Author(s): Commissaris DA, Toussaint HM
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Abstract This study investigated the effect of the presence or absence of load knowledge on the low-back loading and the control of balance in lifting tasks. Low-back loading was quantified by the net sagittal plane torque at the lumbo-sacral joint. The control of balance was studied by the position of the centre of gravity relative to the base of support, the horizontal and vertical momentum of the centre of gravity and the angular momentum of the whole body. In a first experiment, 8 male subjects lifted a rather heavy load (22\% of body mass), using a leglift and a backlift, while they were familiar with the load mass. To counteract the threat to balance, imposed by picking up a load in front of the body, the subjects performed specific preparations, based upon the known load mass; prior to load pick-up, profound changes in the horizontal and angular momentum were found. The preparations were technique specific. Preserving balance seemed easier while picking up a load with a backlift than with a leglift. In the second experiment, 25 male subjects lifted a 6 kg box, which they expected to be 16 kg, because, in a series of lifts, the load mass was changed from 16 to 6 kg without their knowledge. Despite the 10 kg difference in actual load mass, the net torque at the lumbo-sacral joint was not different between lifting 6 and 16 kg, until 150 ms after box lift-off. Moreover, lifting of the overestimated load mass caused a disturbance of balance in 92\% of the trials. The postural reactions aimed at regaining balance were not accompanied by an increased low-back loading. It was concluded that the absence of load knowledge, and the following overestimation of the load mass to be lifted, lead to an increased mechanical load on the lumbar spine and to an increased risk of losing balance in lifting tasks. Both events may contribute to a higher risk of low-back injury in manual materials handling tasks.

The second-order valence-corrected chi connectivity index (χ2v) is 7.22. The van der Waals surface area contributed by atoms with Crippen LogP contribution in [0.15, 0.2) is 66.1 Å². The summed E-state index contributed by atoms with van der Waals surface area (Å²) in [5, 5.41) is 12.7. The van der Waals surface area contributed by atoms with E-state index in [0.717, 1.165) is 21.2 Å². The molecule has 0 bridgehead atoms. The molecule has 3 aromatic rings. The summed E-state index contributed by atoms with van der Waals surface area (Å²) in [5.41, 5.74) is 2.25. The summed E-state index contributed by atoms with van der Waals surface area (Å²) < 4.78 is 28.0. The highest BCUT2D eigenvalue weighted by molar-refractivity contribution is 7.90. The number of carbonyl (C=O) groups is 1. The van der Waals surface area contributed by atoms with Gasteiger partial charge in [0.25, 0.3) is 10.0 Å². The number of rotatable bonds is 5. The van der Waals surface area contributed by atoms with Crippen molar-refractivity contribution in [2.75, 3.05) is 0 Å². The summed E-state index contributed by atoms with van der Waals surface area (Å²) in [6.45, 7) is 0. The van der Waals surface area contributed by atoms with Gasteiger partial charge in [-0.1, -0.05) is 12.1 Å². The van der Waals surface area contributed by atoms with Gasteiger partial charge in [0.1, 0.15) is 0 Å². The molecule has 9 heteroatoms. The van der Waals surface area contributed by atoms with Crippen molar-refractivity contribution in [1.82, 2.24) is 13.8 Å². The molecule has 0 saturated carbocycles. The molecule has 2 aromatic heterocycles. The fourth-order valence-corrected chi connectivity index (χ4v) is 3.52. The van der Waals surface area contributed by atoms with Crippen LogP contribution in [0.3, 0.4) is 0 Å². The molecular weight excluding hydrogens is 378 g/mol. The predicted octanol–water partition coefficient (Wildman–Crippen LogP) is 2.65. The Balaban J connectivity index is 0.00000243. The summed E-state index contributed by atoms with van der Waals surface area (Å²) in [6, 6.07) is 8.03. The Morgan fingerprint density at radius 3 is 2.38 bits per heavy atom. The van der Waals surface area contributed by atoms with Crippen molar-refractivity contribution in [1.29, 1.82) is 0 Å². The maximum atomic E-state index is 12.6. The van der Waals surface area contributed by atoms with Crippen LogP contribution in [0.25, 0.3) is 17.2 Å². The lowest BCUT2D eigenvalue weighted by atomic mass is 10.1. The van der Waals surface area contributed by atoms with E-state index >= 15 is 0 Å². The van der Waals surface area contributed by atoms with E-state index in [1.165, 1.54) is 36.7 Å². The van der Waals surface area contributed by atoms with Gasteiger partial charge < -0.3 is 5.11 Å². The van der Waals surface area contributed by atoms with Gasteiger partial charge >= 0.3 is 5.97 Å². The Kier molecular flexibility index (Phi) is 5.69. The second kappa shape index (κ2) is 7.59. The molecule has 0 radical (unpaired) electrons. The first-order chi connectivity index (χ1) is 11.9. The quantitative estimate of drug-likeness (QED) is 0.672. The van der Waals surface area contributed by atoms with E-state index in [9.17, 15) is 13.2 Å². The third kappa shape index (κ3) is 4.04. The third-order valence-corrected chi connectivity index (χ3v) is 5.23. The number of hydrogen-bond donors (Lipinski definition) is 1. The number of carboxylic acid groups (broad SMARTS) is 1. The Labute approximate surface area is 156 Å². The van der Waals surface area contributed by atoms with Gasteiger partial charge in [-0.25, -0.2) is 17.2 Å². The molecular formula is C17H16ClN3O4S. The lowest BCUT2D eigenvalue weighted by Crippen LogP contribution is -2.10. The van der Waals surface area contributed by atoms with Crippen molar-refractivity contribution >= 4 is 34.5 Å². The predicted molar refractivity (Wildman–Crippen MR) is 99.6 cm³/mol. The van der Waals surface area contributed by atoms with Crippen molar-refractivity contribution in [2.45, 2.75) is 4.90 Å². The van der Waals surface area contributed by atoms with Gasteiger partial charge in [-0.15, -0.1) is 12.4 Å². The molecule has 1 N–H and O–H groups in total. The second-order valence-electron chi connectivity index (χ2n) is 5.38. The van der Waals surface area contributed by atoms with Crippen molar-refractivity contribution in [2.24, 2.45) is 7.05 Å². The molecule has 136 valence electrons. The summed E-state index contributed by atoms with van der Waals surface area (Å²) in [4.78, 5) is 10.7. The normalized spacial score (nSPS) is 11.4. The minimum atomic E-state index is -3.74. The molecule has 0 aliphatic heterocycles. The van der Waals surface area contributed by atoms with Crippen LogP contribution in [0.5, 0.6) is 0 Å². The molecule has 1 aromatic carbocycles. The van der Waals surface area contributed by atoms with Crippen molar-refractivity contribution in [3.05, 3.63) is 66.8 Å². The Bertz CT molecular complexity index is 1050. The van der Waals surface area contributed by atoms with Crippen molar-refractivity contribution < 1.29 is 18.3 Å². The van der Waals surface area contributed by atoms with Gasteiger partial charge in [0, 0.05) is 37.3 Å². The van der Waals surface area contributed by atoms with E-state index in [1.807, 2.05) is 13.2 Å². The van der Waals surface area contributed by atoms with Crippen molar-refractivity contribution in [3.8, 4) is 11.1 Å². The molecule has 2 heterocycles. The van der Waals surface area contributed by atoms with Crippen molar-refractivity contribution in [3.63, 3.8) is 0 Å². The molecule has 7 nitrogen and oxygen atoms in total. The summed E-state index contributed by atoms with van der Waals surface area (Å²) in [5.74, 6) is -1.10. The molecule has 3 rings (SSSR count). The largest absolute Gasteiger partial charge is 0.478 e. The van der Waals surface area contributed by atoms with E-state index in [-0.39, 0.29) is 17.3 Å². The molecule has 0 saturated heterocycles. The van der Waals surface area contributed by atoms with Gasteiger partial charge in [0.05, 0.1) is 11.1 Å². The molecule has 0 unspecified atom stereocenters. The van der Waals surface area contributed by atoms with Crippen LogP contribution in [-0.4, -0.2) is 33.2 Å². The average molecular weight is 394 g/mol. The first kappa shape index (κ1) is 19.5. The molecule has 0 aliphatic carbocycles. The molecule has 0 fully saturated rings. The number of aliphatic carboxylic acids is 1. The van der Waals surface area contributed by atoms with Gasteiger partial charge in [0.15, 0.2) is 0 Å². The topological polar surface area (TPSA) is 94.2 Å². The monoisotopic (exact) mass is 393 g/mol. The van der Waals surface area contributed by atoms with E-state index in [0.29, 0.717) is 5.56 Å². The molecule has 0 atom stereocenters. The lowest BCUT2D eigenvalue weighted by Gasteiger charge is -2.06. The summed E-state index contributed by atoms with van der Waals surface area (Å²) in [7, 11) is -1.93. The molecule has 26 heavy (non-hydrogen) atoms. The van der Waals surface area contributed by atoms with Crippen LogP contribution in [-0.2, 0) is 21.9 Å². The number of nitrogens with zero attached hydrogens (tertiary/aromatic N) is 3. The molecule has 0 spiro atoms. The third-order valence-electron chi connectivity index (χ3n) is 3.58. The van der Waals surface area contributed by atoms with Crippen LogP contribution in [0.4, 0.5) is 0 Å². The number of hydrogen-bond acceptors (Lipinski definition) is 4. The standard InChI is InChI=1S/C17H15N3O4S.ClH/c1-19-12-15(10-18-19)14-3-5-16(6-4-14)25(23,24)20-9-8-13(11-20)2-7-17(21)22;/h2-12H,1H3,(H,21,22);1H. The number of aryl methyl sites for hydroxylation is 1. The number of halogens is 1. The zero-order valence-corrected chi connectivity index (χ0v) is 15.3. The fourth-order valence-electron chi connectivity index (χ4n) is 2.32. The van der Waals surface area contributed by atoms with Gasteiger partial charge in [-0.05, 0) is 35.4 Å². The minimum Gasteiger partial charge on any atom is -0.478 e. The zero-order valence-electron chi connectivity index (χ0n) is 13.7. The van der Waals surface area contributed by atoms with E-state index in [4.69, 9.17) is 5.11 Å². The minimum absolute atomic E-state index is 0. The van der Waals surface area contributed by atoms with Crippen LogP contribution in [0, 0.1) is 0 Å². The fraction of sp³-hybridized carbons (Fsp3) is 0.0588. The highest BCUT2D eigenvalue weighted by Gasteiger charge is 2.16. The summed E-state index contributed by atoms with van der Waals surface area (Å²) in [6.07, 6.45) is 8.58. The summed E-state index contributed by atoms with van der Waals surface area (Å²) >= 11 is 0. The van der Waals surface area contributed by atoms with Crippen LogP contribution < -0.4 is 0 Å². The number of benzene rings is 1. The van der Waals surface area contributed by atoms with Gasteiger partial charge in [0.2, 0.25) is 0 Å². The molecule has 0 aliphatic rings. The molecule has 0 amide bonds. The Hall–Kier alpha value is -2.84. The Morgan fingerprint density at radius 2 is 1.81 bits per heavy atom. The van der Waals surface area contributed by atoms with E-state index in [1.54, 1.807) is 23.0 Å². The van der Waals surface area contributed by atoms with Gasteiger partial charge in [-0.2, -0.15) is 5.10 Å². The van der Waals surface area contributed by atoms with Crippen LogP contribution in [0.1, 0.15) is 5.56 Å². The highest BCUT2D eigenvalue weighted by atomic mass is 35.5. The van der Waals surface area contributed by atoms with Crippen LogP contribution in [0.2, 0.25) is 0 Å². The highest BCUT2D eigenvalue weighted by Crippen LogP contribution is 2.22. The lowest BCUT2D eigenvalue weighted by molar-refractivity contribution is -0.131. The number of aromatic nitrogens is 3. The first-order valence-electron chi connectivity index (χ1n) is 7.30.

This article was published in Ergonomics
and referenced in Industrial Engineering & Management